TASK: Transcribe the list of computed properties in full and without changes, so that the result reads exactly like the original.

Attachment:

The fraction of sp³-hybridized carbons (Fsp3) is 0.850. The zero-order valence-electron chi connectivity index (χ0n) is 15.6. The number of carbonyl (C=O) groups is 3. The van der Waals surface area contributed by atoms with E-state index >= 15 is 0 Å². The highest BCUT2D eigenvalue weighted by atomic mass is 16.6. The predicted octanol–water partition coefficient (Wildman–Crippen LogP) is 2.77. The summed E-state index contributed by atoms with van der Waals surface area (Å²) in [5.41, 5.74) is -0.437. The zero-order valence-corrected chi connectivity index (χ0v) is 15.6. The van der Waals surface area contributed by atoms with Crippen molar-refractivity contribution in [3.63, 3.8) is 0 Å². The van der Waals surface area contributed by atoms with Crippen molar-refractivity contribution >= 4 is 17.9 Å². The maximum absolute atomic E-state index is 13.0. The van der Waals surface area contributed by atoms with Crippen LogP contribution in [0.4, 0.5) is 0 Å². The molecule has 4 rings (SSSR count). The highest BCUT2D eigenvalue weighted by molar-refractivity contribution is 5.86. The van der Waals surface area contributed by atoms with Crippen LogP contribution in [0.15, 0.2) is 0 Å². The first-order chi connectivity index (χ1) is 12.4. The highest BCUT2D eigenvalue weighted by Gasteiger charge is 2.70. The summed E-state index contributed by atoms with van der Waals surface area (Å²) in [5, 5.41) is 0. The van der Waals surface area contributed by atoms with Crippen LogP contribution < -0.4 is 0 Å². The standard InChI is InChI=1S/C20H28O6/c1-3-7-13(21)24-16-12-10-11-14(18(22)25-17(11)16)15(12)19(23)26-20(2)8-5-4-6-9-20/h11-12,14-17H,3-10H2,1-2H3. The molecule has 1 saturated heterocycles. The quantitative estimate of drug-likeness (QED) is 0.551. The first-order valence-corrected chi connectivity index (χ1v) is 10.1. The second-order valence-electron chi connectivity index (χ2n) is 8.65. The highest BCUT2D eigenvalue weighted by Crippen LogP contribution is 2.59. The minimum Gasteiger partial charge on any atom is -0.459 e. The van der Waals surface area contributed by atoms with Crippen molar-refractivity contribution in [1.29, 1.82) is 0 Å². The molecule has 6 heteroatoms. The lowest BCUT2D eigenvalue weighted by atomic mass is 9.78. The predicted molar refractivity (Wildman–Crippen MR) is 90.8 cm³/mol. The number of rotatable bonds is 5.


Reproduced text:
The fraction of sp³-hybridized carbons (Fsp3) is 0.850. The zero-order valence-electron chi connectivity index (χ0n) is 15.6. The number of carbonyl (C=O) groups is 3. The van der Waals surface area contributed by atoms with E-state index >= 15 is 0 Å². The highest BCUT2D eigenvalue weighted by atomic mass is 16.6. The predicted octanol–water partition coefficient (Wildman–Crippen LogP) is 2.77. The summed E-state index contributed by atoms with van der Waals surface area (Å²) in [5.41, 5.74) is -0.437. The zero-order valence-corrected chi connectivity index (χ0v) is 15.6. The van der Waals surface area contributed by atoms with Crippen molar-refractivity contribution in [3.63, 3.8) is 0 Å². The van der Waals surface area contributed by atoms with Crippen molar-refractivity contribution >= 4 is 17.9 Å². The maximum absolute atomic E-state index is 13.0. The van der Waals surface area contributed by atoms with Crippen LogP contribution in [0.4, 0.5) is 0 Å². The molecule has 4 rings (SSSR count). The highest BCUT2D eigenvalue weighted by molar-refractivity contribution is 5.86. The van der Waals surface area contributed by atoms with Crippen LogP contribution in [0.15, 0.2) is 0 Å². The first-order chi connectivity index (χ1) is 12.4. The highest BCUT2D eigenvalue weighted by Gasteiger charge is 2.70. The summed E-state index contributed by atoms with van der Waals surface area (Å²) in [5, 5.41) is 0. The van der Waals surface area contributed by atoms with Crippen LogP contribution < -0.4 is 0 Å². The standard InChI is InChI=1S/C20H28O6/c1-3-7-13(21)24-16-12-10-11-14(18(22)25-17(11)16)15(12)19(23)26-20(2)8-5-4-6-9-20/h11-12,14-17H,3-10H2,1-2H3. The molecule has 1 saturated heterocycles. The quantitative estimate of drug-likeness (QED) is 0.551. The first-order valence-corrected chi connectivity index (χ1v) is 10.1. The second-order valence-electron chi connectivity index (χ2n) is 8.65. The highest BCUT2D eigenvalue weighted by Crippen LogP contribution is 2.59. The minimum Gasteiger partial charge on any atom is -0.459 e. The van der Waals surface area contributed by atoms with Crippen molar-refractivity contribution in [1.29, 1.82) is 0 Å². The molecule has 6 heteroatoms. The lowest BCUT2D eigenvalue weighted by atomic mass is 9.78. The predicted molar refractivity (Wildman–Crippen MR) is 90.8 cm³/mol. The number of rotatable bonds is 5.